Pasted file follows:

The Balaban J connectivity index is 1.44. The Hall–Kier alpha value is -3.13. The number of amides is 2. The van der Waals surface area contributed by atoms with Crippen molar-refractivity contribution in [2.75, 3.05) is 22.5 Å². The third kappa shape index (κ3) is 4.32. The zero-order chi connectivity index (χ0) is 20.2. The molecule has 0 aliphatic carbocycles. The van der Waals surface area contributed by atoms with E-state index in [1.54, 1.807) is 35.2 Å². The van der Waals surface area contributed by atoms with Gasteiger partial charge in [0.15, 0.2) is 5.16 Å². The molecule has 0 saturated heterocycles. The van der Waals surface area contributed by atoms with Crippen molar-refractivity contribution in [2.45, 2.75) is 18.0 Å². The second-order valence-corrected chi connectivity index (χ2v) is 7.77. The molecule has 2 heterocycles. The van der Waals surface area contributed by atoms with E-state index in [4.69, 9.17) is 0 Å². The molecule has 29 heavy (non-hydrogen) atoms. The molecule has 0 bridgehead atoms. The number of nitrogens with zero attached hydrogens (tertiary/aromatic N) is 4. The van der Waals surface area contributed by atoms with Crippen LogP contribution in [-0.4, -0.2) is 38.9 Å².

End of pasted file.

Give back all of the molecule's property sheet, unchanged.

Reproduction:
The Balaban J connectivity index is 1.44. The Hall–Kier alpha value is -3.13. The number of amides is 2. The van der Waals surface area contributed by atoms with Crippen molar-refractivity contribution in [2.75, 3.05) is 22.5 Å². The third kappa shape index (κ3) is 4.32. The zero-order chi connectivity index (χ0) is 20.2. The molecule has 0 aliphatic carbocycles. The van der Waals surface area contributed by atoms with E-state index in [1.54, 1.807) is 35.2 Å². The van der Waals surface area contributed by atoms with Gasteiger partial charge in [0.15, 0.2) is 5.16 Å². The molecule has 0 saturated heterocycles. The van der Waals surface area contributed by atoms with Crippen molar-refractivity contribution in [2.45, 2.75) is 18.0 Å². The second-order valence-corrected chi connectivity index (χ2v) is 7.77. The molecule has 2 heterocycles. The van der Waals surface area contributed by atoms with E-state index in [4.69, 9.17) is 0 Å². The molecule has 29 heavy (non-hydrogen) atoms. The molecule has 0 bridgehead atoms. The number of nitrogens with zero attached hydrogens (tertiary/aromatic N) is 4. The van der Waals surface area contributed by atoms with Crippen LogP contribution in [-0.4, -0.2) is 38.9 Å².